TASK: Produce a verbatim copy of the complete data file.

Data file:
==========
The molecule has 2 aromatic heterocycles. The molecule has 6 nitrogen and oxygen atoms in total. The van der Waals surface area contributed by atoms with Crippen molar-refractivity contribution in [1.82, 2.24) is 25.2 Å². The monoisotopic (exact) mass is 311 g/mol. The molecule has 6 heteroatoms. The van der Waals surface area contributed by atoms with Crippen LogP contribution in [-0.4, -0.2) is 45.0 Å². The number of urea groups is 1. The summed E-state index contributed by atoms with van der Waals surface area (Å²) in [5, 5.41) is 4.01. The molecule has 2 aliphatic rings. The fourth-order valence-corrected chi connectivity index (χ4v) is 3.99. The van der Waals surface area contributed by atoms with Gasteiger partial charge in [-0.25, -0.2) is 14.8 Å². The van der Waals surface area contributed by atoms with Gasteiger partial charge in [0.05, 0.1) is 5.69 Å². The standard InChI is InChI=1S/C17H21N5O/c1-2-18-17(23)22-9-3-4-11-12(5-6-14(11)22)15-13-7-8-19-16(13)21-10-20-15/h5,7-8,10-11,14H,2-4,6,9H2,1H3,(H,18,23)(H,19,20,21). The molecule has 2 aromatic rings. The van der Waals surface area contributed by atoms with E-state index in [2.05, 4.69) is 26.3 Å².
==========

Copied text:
The molecule has 2 aromatic heterocycles. The molecule has 6 nitrogen and oxygen atoms in total. The van der Waals surface area contributed by atoms with Crippen molar-refractivity contribution in [1.82, 2.24) is 25.2 Å². The monoisotopic (exact) mass is 311 g/mol. The molecule has 6 heteroatoms. The van der Waals surface area contributed by atoms with Crippen LogP contribution in [-0.4, -0.2) is 45.0 Å². The number of urea groups is 1. The summed E-state index contributed by atoms with van der Waals surface area (Å²) in [5, 5.41) is 4.01. The molecule has 2 aliphatic rings. The fourth-order valence-corrected chi connectivity index (χ4v) is 3.99. The van der Waals surface area contributed by atoms with Gasteiger partial charge in [-0.25, -0.2) is 14.8 Å². The van der Waals surface area contributed by atoms with Gasteiger partial charge in [0.05, 0.1) is 5.69 Å². The standard InChI is InChI=1S/C17H21N5O/c1-2-18-17(23)22-9-3-4-11-12(5-6-14(11)22)15-13-7-8-19-16(13)21-10-20-15/h5,7-8,10-11,14H,2-4,6,9H2,1H3,(H,18,23)(H,19,20,21). The molecule has 2 aromatic rings. The van der Waals surface area contributed by atoms with E-state index in [2.05, 4.69) is 26.3 Å².